Last month, the Chinese government banned online retailers from selling the Bible on their platforms. Within days after the ban was announced, ecommerce giants Taobao and JD.com had removed the book from its websites. In an officially atheist country where stories of religious oppression often make international headlines, many would be surprised to learn that the Bible is a bestseller. In March 2017, more than 160 million Bibles were printed by Nanjing-based Amity Printing – the state-approved company that holds a monopoly on all Bible printing and distribution in China. Approximately sixty percent of Amity’s Bibles are for domestic consumption in state-sanctioned churches where they are sold at an affordable price. Under Chinese law, it is illegal to publish, print, or distribute the Bible without a license, not only at privately-owned bookstores but also state-run chains such as Xinhua Bookstore.
While the number of Christians in China is a contested figure, scholars broadly agree that Christianity is the fastest growing religion in the country. The millions of Bibles printed by Amity certainly do not meet the demands of the rising number of Christians. Smaller and independent publishers that are not state-approved have attempted to satisfy the excess demand by either directly importing Bibles and religious texts from overseas or by printing and selling such texts outside of the state-sanctioned churches. Some distribute the materials free of charge, while others seek to make a small profit to support their own churches. Many are subject to imprisonment under the charge of “illegal business activity” – an economic crime said to undermine the socialist market order.
The crime of illegal business activity has also been used against booksellers who sell political books, not necessarily of a religious nature, that are banned in the mainland. A court in Guangdong Province sentenced an American citizen to five years in prison for illegal business activity in 2016. The businessman, Wang Jianmin, published political magazines in Hong Kong of which a small number were distributed in China. The Causeway Bay booksellers – Gui Minhai, Lee Bo, and Lam Wingkee among others – were abducted in Thailand and Hong Kong and brought back to China where they have been investigated for illegal business activity. Gui is currently being held somewhere in China. His legal status is not known.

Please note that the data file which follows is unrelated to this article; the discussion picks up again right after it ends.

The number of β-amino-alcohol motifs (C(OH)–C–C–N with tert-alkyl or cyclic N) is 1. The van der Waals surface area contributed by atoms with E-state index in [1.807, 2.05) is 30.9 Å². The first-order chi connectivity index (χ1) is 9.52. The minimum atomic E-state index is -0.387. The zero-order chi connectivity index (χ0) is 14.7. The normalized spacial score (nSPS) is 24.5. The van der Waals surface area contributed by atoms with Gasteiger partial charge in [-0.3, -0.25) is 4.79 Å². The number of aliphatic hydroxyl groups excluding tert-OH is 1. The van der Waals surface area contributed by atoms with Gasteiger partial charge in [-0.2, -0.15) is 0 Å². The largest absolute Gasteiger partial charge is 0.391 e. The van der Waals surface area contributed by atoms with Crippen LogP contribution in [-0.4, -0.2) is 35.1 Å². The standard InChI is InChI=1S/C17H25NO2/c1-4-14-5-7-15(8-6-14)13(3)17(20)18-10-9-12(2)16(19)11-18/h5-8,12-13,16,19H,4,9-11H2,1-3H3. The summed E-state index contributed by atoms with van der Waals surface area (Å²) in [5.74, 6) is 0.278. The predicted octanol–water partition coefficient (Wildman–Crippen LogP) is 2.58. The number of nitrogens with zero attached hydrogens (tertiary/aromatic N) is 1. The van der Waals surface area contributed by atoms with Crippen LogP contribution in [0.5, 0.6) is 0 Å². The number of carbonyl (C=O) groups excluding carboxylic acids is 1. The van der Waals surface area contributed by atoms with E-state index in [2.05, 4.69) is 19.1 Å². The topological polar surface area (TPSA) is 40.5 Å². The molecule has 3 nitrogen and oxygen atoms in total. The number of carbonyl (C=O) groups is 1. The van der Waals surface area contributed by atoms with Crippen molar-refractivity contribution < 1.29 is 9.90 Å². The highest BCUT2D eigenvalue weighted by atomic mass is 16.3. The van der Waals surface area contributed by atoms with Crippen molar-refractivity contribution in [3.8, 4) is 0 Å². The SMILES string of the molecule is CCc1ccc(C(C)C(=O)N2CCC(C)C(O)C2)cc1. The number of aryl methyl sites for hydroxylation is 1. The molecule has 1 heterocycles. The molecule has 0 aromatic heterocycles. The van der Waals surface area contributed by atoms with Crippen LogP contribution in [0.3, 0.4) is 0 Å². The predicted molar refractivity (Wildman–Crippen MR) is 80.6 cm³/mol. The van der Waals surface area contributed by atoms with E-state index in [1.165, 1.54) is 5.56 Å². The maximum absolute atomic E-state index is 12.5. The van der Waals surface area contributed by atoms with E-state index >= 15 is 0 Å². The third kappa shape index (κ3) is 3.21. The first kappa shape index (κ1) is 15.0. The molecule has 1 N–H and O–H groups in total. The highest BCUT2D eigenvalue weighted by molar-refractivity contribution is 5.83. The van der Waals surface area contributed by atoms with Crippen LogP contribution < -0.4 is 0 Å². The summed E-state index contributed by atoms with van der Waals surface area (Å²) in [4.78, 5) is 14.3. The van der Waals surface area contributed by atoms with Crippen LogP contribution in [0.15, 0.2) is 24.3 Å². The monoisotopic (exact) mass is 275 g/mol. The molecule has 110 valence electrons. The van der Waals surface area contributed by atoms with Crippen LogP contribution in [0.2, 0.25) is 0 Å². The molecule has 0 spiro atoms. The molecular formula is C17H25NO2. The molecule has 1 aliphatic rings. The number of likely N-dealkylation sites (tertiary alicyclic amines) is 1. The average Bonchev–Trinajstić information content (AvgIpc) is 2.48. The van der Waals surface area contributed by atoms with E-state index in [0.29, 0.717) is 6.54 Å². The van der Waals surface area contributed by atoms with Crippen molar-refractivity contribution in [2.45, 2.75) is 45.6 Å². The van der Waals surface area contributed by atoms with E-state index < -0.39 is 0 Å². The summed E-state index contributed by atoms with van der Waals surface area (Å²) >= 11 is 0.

An early case involving the charge of illegal business activity and Christian booksellers concerns the Beijing-based house church pastor Shi Weihan (石维翰). Shi gave away free Bibles and other devotional texts printed by his private printing company. The texts were not government approved and Shi was consequently detained in November 2007. The police seized over 140,000 unlicensed Bibles and devotional texts and in June 2009 the shareholders and executives of Shi’s printing company were sentenced to one to three years’ imprisonment alongside Shi.
No less sensational is the case of Enyu (lit.: Grace of Rain) bookstore, the first and only Christian bookstore in Taiyuan, Shaanxi, founded by house church leader Ren Lacheng (任拉成). The bookstore sold Christian gift items in addition to traditional print and video offerings. In 2012, Li Wenxi (李文习), who came from a Beijing-based Christian bookstore, provided staff training at Ren’s newly expanded bookstore. The Xiaodian District People’s Court accused the duo of making an illegal profit of 5,460 yuan from the sale of 780 hymnals. In June 2013, Ren was sentenced to five years’ imprisonment and Li received a two-year prison sentence for selling books procured from a Guangzhou-based church. Unofficial news sources reported that Li completed his full two-year sentence in December 2014. A judgment Dui Hua discovered online indicated that Ren was released one year early on December 18, 2016, following a sentence reduction granted to him one month before his release.
Taobao and Bibles
Dui Hua has uncovered two related cases involving individuals punished for selling religious texts and items on Taobao, a Chinese ecommerce site – long before the recently announced ban. Shortly after Han X (韩某), a Shandong resident, opened his online bookstore in July 2012, he got in touch with Tu X (屠某), another online Christian bookstore owner in Jilin. For the first three years of operation, Han acquired Bibles and hymnals from other Taobao vendors and sold them to customers nationwide. Payments were made through Alipay, a popular Chinese mobile payment platform. The payment record showed that Tu had sent Han a total of 391,191 yuan between August 9, 2012 and June 29, 2015. In addition to reselling the hymnals acquired from Han, Tu also sold Bibles he acquired from state-sanctioned churches, audio Bibles, and Christian-themed paintings, calendars, and couplets on Taobao. Neither Tu nor Han had obtained a license to operate their online bookstores. The courts found that their online business violated state regulations and the circumstances were grave enough to disrupt the “normal market order,” even though Tu was found to have made a profit of only 15,000 yuan over the three-year period. Tu claimed that he only made a few cents worth of profit from each item sold online. The judgment did not state how much profit Han had made from Taobao, but a local court in Shandong handed down a three-year suspended sentence for the crime of illegal business activity, with a supplemental fine of 80,000 yuan. Tu was given a suspended sentence of two years in Jilin and a fine equal to the entire 15,000 yuan profit he had made.
State-Sanctioned Churches Are No Exception
One would be mistaken to assume that sentences for illegal business activity are generally as lenient as they were for Han and Tu. The case of Li Dongzhe (李东哲) is an example of how severe the punishment for selling religious texts can be, even for members of state-sanctioned churches.